Journalist's murder stirs up political scandal in Slovakia
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Slovakian police detained several Italian businessmen Thursday in connection with the murder of journalist Jan Kuciak. The young reporter had been probing their alleged links to the mafia and to Prime Minister Robert Fico in a posthumously published investigative report.
The country's police chief, Tibor Gaspar, told reporters Thursday that the individuals taken into custody were "persons mentioned" by Jan Kuciak in connection with the "Italian track".
The young reporter had been probing links between the Italian mafia and figures close to Prime Minister Robert Fico.
Among those held was businessman Antonino Vadala, the owner of several companies in Slovakia who is alleged by Kuciak to have links to Italy's notorious 'Ndrangheta crime syndicate and of being the former business partner of the prime minister's now former chief state adviser, Maria Troskova.
“Not everything is known," Ilya Lozovsky, an editor with the Organised Crime and Corruption Reporting Project (OCCRP), which had been supporting Kuciak's work, told RFI.
The OCCRP published the unfinished investigation on Wednesday, revealing how Italians with ties to the mafia had found a second home in Slovakia; Italians like Vadala.
"We’ve been upfront that this investigation was ongoing when it was so tragically cut short," says Lozovsky.
Kuciak and his fiancée, Martina Kusnirova, were found shot dead in their home on Sunday; the first killing of a journalist in Slovakia's history.
The fallout has forced the resignation of three government ministers.
Troskova and her former boss Viliam Jasan both resigned on Wednesday, saying they wished to prevent their names being linked to "these repellent crimes" and allow a full investigation to take place.
Slovakia's Culture Minister Marek Madaric, a member of Fico's Smer party, also resigned.
"Of course the most damning thing is that a reporter was killed while working on this, so clearly that indicates that it was in someone’s interests to put a stop to this," adds the OCCRP editor.
The reporter's research on alleged Italian mafia links with EU farm funds in Slovakia has been mentioned as a possible motive for his murder, which has raised serious concerns about media freedom and corruption in Slovakia and sparked international condemnation.
"I think this moment is very toxic, and it seems to me that Prime Minister Fico and the government is not reacting in adequate manner," Grigorij Meseznikov, president of the Institute of Public Affairs in Bratislava, told RFI.
Hundreds of people took to the streets of the capital on Wednesday in protest at alleged high-level corruption, carrying slogans such as "Mafia get out of my country".
"People are really angry that after years of democratisation and transition, mafia guys have still succeeded to have connections to prominent politicians," explains Meseznikov, suggesting that the prime minister may be living on borrowed time.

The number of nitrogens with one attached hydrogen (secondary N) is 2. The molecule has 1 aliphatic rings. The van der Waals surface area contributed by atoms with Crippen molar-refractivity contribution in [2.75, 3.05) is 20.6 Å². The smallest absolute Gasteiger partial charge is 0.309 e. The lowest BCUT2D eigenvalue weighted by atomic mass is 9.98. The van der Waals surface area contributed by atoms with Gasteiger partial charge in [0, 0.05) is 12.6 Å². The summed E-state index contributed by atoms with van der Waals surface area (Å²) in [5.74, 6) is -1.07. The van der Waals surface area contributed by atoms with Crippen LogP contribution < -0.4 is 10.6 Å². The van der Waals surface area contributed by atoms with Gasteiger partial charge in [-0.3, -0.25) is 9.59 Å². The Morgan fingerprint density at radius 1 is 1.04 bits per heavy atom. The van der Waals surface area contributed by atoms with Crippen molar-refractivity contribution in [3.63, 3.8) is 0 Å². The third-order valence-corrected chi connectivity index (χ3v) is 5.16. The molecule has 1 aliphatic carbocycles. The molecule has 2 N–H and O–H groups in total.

"I wouldn’t exclude that in the next few days, the opposition will succeed to vote a no-confidence vote to the prime minister in the parliament. Maybe the name of the prime minister of the Slovak Republic will be different in the next few weeks."
With opposition parties planning another mass protest for Friday 2 March, the government accuses the opposition of exploiting the murders for political gain.
Prime Minister Fico has been vehement in denying any links between him or his staff and the mafia. Bizarrely, he showed up at a press conference earlier in the week with a million euros in cash for anyone with information on Kuciak's murder.
The reporter's death adds to the toll of journalists killed in Europe over the past several years.
"Press in decline"
"We are all shocked that this takes place in the European Union," Mogens Blicher Bjerregard, president of the European Federation of Journalists in Brussels, told RFI.
"We had the bomb attack in Malta, Daphne Galizia, and now this shutdown of Jan Kuciak in Slovakia..."
Bjerregard decries a hostile environment for journalists, not just in Slovakia but also in neighbouring countries like the Czech Republic and Hungary, where media laws are becoming ever stricter.
“We have seen politicians being hostile to journalists and this is not creating a fruitful environment, so we’ve seen this hostile environment growing," he says.
"We have also seen how dangerous it has been for investigative journalists during the last months, years. In the Czech Republic now investigative journalists are now more and more under police protection."
To safeguard the work of journalists, Bjerregard is calling for closer cooperation between EU countries "where we organise ourselves better and help each other in this” and for Slovakia to finally adopt the European Council's recommendations for the protection of journalists.
As for Kuciak's unfinished story, the Organised Crime and Corruption Reporting Project and its partners have vowed to carry on reporting on what he never finished.
"Killing a journalist does not kill the story," says Ilya Lozovsky.
"Jan's death is a human tragedy but it's also an attack on our profession, and we're more committed than ever to getting the truth out no matter what it takes."
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